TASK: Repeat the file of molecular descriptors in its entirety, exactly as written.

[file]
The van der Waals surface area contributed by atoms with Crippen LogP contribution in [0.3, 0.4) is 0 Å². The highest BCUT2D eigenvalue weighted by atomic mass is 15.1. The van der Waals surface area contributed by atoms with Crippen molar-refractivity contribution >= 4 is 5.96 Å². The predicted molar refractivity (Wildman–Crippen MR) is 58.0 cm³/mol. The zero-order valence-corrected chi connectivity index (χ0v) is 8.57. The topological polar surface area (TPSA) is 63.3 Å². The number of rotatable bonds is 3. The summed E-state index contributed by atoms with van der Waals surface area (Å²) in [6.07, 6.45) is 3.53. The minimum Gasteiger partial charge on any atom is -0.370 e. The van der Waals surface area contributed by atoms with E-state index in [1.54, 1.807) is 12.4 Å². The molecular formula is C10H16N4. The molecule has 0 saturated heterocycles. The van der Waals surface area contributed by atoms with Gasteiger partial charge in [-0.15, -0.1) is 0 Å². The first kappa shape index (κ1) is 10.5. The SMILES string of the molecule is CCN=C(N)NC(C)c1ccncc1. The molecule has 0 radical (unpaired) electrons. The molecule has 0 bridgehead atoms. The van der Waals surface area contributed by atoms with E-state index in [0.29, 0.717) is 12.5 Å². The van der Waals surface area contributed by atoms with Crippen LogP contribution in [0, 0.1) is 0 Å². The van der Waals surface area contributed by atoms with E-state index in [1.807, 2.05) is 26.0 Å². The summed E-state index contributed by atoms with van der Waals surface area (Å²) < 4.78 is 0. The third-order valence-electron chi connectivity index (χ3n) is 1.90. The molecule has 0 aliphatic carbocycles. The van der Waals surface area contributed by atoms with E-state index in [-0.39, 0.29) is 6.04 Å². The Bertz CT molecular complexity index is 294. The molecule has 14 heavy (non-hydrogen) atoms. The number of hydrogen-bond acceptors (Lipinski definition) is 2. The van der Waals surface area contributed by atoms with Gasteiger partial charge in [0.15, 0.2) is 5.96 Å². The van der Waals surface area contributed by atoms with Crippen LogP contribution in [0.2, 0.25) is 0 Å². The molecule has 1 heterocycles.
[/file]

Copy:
The van der Waals surface area contributed by atoms with Crippen LogP contribution in [0.3, 0.4) is 0 Å². The highest BCUT2D eigenvalue weighted by atomic mass is 15.1. The van der Waals surface area contributed by atoms with Crippen molar-refractivity contribution >= 4 is 5.96 Å². The predicted molar refractivity (Wildman–Crippen MR) is 58.0 cm³/mol. The zero-order valence-corrected chi connectivity index (χ0v) is 8.57. The topological polar surface area (TPSA) is 63.3 Å². The number of rotatable bonds is 3. The summed E-state index contributed by atoms with van der Waals surface area (Å²) in [6.07, 6.45) is 3.53. The minimum Gasteiger partial charge on any atom is -0.370 e. The van der Waals surface area contributed by atoms with E-state index in [1.54, 1.807) is 12.4 Å². The molecular formula is C10H16N4. The molecule has 0 saturated heterocycles. The van der Waals surface area contributed by atoms with Gasteiger partial charge in [-0.15, -0.1) is 0 Å². The first kappa shape index (κ1) is 10.5. The SMILES string of the molecule is CCN=C(N)NC(C)c1ccncc1. The molecule has 0 radical (unpaired) electrons. The molecule has 0 bridgehead atoms. The van der Waals surface area contributed by atoms with E-state index in [0.29, 0.717) is 12.5 Å². The van der Waals surface area contributed by atoms with Crippen LogP contribution in [0, 0.1) is 0 Å². The van der Waals surface area contributed by atoms with E-state index in [1.807, 2.05) is 26.0 Å². The summed E-state index contributed by atoms with van der Waals surface area (Å²) < 4.78 is 0. The third-order valence-electron chi connectivity index (χ3n) is 1.90. The molecule has 0 aliphatic carbocycles. The van der Waals surface area contributed by atoms with E-state index in [-0.39, 0.29) is 6.04 Å². The Bertz CT molecular complexity index is 294. The molecule has 14 heavy (non-hydrogen) atoms. The number of hydrogen-bond acceptors (Lipinski definition) is 2. The van der Waals surface area contributed by atoms with Gasteiger partial charge in [0.15, 0.2) is 5.96 Å². The van der Waals surface area contributed by atoms with Crippen LogP contribution in [0.2, 0.25) is 0 Å². The molecule has 1 heterocycles.